Camouflage in a rice field is very different from what is needed in flooded timber. Carry dark patterns for woodland and grass patterns with lots of yellow for field hunting.
Since weather can change rapidly during a duck hunt, be prepared. If it is a multi-day hunt, pack clothes for both warm and cold weather. One of the coldest places in the world is a duck blind before dawn, but by 10 a.m., you may be pulling off clothes and sweating.
Make sure mosquito repellent is included in your daypack. Mosquitoes carrying West Nile virus have been detected in the Delta, so spray well and renew your bug spray as it gets washed or sweated off.
NORTH DELTA The hot spots in the northern Delta are in Tallahatchie, Tunica and Quitman counties, according to Jim McNeely, District II Law Enforcement Manager. He said last year was good for duck hunters in this area.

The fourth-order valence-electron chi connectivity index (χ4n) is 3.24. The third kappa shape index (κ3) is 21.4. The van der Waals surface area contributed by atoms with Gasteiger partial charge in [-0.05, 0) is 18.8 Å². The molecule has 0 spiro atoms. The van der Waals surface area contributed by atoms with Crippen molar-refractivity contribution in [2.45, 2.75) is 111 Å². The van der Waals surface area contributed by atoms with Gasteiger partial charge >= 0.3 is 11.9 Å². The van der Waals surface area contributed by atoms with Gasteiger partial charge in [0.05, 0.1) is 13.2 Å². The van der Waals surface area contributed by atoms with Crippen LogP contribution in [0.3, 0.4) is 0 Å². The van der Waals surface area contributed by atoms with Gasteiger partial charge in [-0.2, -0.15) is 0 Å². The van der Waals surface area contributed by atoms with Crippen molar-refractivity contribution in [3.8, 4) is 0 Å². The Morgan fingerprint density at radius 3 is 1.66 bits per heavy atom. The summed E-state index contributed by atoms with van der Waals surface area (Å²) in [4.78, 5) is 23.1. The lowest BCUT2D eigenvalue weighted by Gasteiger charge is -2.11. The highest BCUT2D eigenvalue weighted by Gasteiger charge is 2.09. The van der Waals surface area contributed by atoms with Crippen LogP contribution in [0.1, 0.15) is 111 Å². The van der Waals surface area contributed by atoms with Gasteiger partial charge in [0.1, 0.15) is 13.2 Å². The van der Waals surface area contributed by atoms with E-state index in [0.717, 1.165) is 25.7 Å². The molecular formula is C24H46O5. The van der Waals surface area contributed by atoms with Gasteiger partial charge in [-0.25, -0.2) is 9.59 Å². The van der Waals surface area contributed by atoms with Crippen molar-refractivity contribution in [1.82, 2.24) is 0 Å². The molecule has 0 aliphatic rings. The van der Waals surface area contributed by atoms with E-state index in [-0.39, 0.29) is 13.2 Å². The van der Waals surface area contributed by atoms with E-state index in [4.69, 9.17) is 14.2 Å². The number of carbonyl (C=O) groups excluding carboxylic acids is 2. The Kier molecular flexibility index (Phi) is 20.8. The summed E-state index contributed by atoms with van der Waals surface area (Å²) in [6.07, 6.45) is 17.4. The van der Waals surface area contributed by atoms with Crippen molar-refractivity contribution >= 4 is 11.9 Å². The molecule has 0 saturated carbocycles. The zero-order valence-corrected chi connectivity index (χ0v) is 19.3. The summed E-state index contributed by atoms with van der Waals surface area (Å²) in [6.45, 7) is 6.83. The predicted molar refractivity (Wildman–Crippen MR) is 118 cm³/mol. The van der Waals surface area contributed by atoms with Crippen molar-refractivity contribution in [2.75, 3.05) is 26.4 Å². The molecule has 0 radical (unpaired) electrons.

"Sardis and Grenada Lake waterfowl refuge areas are loaded with ducks every winter," biologist Baker said. "Unfortunately for hunters, these waters are off-limits to duck hunters. Most of the other land in the area is leased up or in private land. Farmer leave standing crops and floodwaters cover the fields. Ducks overnight on the reservoir and leave in the morning to fly out to feed."
The best public hunting spots around these big reservoirs are areas where the standing timber has been flooded and has died, especially those that are close to grain fields.
"Migrating ducks fly in to these areas to rest," Baker noted. "It's never a sure thing that they'll be there, and often, if they're shot at, they don't stay."
Other public lands that generally hold ducks when conditions are right are O'Keefe WMA, the Mississippi River - especially when icy conditions persist so ponds and flooded fields freeze - and the Graham Lake Marsh Project. Baker also suggested trying the Tallahatchie and Cold Water rrivers in Tallahatchie County.